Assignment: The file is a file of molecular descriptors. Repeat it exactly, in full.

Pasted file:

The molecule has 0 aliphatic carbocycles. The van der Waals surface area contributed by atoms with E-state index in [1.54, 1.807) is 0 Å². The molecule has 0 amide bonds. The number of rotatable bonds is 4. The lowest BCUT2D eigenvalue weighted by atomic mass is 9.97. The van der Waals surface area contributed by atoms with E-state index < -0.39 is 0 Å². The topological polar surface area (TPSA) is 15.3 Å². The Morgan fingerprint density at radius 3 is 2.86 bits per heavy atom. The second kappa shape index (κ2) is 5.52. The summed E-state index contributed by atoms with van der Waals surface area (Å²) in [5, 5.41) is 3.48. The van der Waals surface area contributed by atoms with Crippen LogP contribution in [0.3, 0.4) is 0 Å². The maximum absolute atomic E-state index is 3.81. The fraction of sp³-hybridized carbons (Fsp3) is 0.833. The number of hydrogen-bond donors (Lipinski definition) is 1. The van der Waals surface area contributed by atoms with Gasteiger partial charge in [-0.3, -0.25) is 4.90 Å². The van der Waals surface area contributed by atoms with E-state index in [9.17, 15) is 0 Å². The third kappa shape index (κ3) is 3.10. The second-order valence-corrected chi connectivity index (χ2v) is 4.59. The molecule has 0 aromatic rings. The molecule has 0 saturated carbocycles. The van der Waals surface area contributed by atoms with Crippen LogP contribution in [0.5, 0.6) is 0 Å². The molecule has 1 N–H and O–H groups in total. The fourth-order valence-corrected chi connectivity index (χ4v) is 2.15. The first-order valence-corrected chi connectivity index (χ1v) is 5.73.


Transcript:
The molecule has 0 aliphatic carbocycles. The van der Waals surface area contributed by atoms with E-state index in [1.54, 1.807) is 0 Å². The molecule has 0 amide bonds. The number of rotatable bonds is 4. The lowest BCUT2D eigenvalue weighted by atomic mass is 9.97. The van der Waals surface area contributed by atoms with E-state index < -0.39 is 0 Å². The topological polar surface area (TPSA) is 15.3 Å². The Morgan fingerprint density at radius 3 is 2.86 bits per heavy atom. The second kappa shape index (κ2) is 5.52. The summed E-state index contributed by atoms with van der Waals surface area (Å²) in [5, 5.41) is 3.48. The van der Waals surface area contributed by atoms with Crippen LogP contribution in [0.3, 0.4) is 0 Å². The maximum absolute atomic E-state index is 3.81. The fraction of sp³-hybridized carbons (Fsp3) is 0.833. The number of hydrogen-bond donors (Lipinski definition) is 1. The van der Waals surface area contributed by atoms with Gasteiger partial charge in [-0.3, -0.25) is 4.90 Å². The van der Waals surface area contributed by atoms with E-state index in [9.17, 15) is 0 Å². The third kappa shape index (κ3) is 3.10. The second-order valence-corrected chi connectivity index (χ2v) is 4.59. The molecule has 0 aromatic rings. The molecule has 0 saturated carbocycles. The van der Waals surface area contributed by atoms with Crippen LogP contribution in [0.5, 0.6) is 0 Å². The molecule has 1 N–H and O–H groups in total. The fourth-order valence-corrected chi connectivity index (χ4v) is 2.15. The first-order valence-corrected chi connectivity index (χ1v) is 5.73.